Or, let me tell you about my campaign!
I’ve written about Utterbaum before, in a moderately abstract sense. And I am forced to pull out this one quote:
But really, honestly, I’ve been so very restrained in what I include in this. There’s no time travel, no planar portals, no interventionist gods, no flying ships (that was hard), no ancient networks of magic or ley lines or anything, no deep history (there was a huge flood 1690-ish years ago, and that’s as far as history really goes), no chunky continental map with unexplored areas, and absolutely minimal monster presence - dragons are only alluded to, and the entire panoply of aberrations, oozes, and so forth just aren’t a feature.
Some elements of this have crept in. There is still no time travel. There have been a very few planar portals, but it’s clear they’re exceptional and weird. There are still no interventionist gods, and it’s been established that they have difficulty in intervening, and aren’t all that great at being gods anyway. There is a rumour of one (1) flying ship, and a number of prominent and powerful NPCs have gone looking for it. There is no network of ancient magic, although there is a correspondence network of enthusiastic young prodigies, who may be utterly disastrous. There is slightly deeper history, most of which establishes why there isn’t deep deep history, because the world keeps going through civilisation-ending disasters every 1000-2000 years (which also kill all the gods, which in turn explains why the ones that are around now are not much good at being gods). There is still no continental map with unexplored areas, but there is an oceanic map (figuratively) which is completely blank. And there is a dragon, who is one of the oldest living things in the world, having lived through two major disasters (worldwide meteor storm and flood), and who is an impatient, enthusiastic, gung-ho troublemaker.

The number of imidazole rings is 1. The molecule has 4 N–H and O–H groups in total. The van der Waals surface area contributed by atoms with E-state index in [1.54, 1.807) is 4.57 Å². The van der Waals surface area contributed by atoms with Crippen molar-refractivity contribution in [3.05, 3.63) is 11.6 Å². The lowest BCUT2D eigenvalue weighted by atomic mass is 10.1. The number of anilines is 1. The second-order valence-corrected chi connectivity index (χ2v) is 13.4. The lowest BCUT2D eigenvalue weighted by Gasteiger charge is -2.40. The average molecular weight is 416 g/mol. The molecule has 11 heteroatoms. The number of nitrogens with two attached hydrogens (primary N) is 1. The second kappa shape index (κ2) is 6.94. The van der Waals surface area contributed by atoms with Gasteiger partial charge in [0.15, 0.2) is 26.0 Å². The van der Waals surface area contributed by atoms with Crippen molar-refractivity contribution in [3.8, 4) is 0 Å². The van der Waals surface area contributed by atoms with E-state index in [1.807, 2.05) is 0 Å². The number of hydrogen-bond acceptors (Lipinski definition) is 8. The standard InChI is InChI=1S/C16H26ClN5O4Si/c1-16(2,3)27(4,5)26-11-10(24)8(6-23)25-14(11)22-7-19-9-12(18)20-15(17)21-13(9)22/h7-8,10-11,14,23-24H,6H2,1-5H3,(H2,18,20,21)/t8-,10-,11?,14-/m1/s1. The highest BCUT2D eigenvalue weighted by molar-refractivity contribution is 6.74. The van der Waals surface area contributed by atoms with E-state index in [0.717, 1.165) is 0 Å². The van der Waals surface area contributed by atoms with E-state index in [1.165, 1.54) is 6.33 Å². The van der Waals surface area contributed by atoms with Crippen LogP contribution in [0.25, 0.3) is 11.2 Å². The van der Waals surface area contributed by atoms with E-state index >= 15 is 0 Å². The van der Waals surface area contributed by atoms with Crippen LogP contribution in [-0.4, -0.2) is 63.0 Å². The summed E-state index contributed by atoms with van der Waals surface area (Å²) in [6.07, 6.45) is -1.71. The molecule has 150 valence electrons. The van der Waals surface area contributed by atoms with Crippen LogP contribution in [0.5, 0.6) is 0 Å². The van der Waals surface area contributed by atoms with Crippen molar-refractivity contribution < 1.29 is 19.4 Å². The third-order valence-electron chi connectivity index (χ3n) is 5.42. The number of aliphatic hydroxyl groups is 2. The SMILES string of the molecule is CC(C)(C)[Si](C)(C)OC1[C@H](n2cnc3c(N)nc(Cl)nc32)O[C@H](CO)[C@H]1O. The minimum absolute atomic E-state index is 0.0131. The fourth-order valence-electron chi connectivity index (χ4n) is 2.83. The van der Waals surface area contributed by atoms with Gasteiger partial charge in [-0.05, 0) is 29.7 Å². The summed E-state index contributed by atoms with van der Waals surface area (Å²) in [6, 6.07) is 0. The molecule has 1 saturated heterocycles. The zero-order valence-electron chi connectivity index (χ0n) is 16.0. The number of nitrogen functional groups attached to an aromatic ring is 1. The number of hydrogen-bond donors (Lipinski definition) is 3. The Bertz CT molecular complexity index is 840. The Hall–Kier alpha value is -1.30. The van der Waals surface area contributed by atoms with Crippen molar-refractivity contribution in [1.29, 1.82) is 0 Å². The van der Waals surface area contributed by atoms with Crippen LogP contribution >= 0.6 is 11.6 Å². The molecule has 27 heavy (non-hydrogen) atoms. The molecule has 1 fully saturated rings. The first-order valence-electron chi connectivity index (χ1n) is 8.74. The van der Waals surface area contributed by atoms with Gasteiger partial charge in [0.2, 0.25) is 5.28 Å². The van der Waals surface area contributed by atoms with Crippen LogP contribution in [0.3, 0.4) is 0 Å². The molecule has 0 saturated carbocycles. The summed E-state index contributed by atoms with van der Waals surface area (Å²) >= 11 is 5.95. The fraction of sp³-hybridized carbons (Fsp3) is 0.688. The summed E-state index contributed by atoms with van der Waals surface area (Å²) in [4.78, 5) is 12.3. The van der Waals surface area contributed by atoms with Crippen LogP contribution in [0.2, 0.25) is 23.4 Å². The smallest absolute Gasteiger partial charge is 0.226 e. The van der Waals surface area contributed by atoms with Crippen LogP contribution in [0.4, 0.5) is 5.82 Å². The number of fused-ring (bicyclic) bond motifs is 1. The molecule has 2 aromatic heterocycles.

(The residence - in a boarding house - of Rosemary DuVaunt, cultist lich)
Let me step back a little. Utterbaum is a campaign with two players, Anna and Nina. I’ve been running games for them for about 25 years now, so things run pretty smoothly. Anna’s character is Zia, a half-elven priest of a god of cartography (whose temples for some reason often, but not always, have magical-weapon-making ghosts in them). Nina’s charater is Samar - Sam - a demon-hunter (Blood Hunter, in class terms) who used to be human, and is now best described as a tiefling. They’re both 15th level, which means they’re getting to the significant ass-kicking stages.
They work for the guardian town of Utterbaum, which sits beside a demondelve (see the link above for some more detail; short version is a constantly open hellmouth), and which sends people out into the world to deal with fiends of various kinds. And is also allied with a few carefully chosen fiends, because life is never black and white.